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D.C. statehood vote to make history in the House — and that's about all

Momentum on the effort will likely end in the House — there is no appetite for a vote in the GOP-controlled Senate or in the White House.

WASHINGTON — The House on Friday is expected to pass historic Washington D.C. statehood legislation, marking a step toward representation for the District of Columbia’s 700,000 residents.

But momentum on the effort, the most significant since it last went to the House floor in 1993, will likely end in the House — there is little appetite for another Democratic-leaning state in the Republican-controlled Senate, nor in the White House.

“You mean District of Columbia, a state? Why? So we can have two more Democratic — Democrat senators and five more congressmen? No, thank you. That’ll never happen,” President Donald Trump told the New York Post in May.

House Democrats and Washington officials renewed calls for statehood after Trump deployed the National Guard to police civil unrest in May after the death of George Floyd while in police custody. Hundreds of Guard members and federal police officers, some unidentified, took to the streets as military helicopters flew overhead to intimidate protesters.

“I think what we saw from this president is something that we haven't seen in our city, and that was federal troops on the ready, federal police, policing a local city, National Guard troops hauled in from all over the country,” Washington Mayor Muriel Bowser told NBC. “So I decided, when we saw those federal police out on D.C. streets, that we had to push back.”

With all but a sure veto threat from Trump, the Senate is not expected to put the legislation on the floor.

Arkansas Republican Tom Cotton said on the Senate floor that the statehood push was a Democratic power grab.

“The Democrats want to make Washington a state because they want two new Democratic senators in perpetuity,” Cotton said. “The Democrats are angry at the American people for refusing to give them total control of the government for going on a decade now, so they want to give the swamp as many senators as your state has.”

Proponents of statehood argue that the District has a larger population than two states yet is not represented in Congress with one non-voting delegate — Eleanor Holmes Norton — and no senators.

She acknowledged the bill’s slim chances in the Senate but suggested that could change if Democrats win control in of the chamber in this year's elections.

“If you look at the polls, they could change, but as I speak they overwhelmingly favor Democrats taking over the Senate. That speaks loudly to everyone before you about the chances for this bill in the senate,” she said at a news conference Thursday with Bowser, Speaker Nancy Pelosi and other Democratic House leaders.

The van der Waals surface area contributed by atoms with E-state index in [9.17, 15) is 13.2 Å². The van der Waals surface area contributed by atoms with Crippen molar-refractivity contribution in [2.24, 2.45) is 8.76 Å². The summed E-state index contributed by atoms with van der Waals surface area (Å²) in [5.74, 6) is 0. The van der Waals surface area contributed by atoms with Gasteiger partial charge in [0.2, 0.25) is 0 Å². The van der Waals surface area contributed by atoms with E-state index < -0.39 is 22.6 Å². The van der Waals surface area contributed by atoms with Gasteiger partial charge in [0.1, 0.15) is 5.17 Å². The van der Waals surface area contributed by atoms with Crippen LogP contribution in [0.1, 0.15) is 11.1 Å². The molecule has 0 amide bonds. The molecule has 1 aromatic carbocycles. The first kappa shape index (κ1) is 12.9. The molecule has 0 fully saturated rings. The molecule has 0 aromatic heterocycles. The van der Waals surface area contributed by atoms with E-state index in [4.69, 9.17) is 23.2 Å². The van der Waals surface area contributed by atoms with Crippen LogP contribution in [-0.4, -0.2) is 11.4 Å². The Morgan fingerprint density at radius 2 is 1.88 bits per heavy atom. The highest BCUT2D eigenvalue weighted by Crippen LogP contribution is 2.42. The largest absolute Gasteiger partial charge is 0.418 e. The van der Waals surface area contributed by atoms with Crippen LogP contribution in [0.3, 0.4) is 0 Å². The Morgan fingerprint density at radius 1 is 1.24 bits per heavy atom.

The effort appears to have the success of the presumptive Democratic presidential nominee Joe Biden, who tweeted “DC should be a state.”

In 2016, 86 percent of D.C.’s residents voted overwhelmingly to turn the District into the 51st state. Joshua Burch, a lifelong Washington resident and founder of Neighbors United for DC Statehood, has been on a mission for statehood for almost a decade.

Burch told NBC News that the aftermath of Floyd’s death and fallout in Washington is even more of a reason that the District should have autonomy in its own decision making.

“It's not just about police brutality, but it's also about racial injustice. It's about the fact that 46 percent of District voters are African American,” Burch said. “A lot of the reasons that the District has gone without a vote is because of structural racism that is also part of our political system.”

The District of Columbia has had a significant Black population since its inception and was predominantly Black from the 1950s through 2011. But gentrification has changed the face of the District, topping the list of the country’s most gentrified cities from 2000 to 2013, displacing more than 20,000 Black residents over that period, according to a National Community Reinvestment Coalition study.

“Certainly race and the status of Washington D.C. have long been connected,” Bowser told reporters earlier this month. “Confronting the issue of race in the D.C. statehood movement has always been a part of our discussion.”

Another issue activists point to is that the district’s 700,000 residents pay more in federal taxes than 22 states.

“For the first time, statehood will put an end to our oldest slogan — ‘Taxation without representation,'” Holmes Norton said.

House Speaker Nancy Pelosi on Tuesday called that an “injustice of paying taxes, proudly serving in uniform in great numbers and contributing to the economic power of our nation while being denied the full enfranchisement, which is their right.”

Even in the midst of the nation’s biggest health crisis in a century, D.C. was denied the same funds delegated to states to help them deal with the coronavirus pandemic. The District received roughly $500 million, the same as other territories and at least $750 million less than each of the 50 states received in March.

The White House on Wednesday called the statehood legislation “unconstitutional” because it would violate the 23rd Amendment. In a statement, the Office of Management and Budget said if the bill were to pass Congress, Trump’s advisers would recommend that he veto it.

Though the movement faces an uphill battle, Friday is a day that will be celebrated by proponents of statehood.

“One of the things that I've been told over the last nine years is it's never going to happen, why bother because it's never going to happen,” Burch said. “This vote on Friday is going to show people that it can happen.”

“It is huge, I'll be surprised if I don't cry.”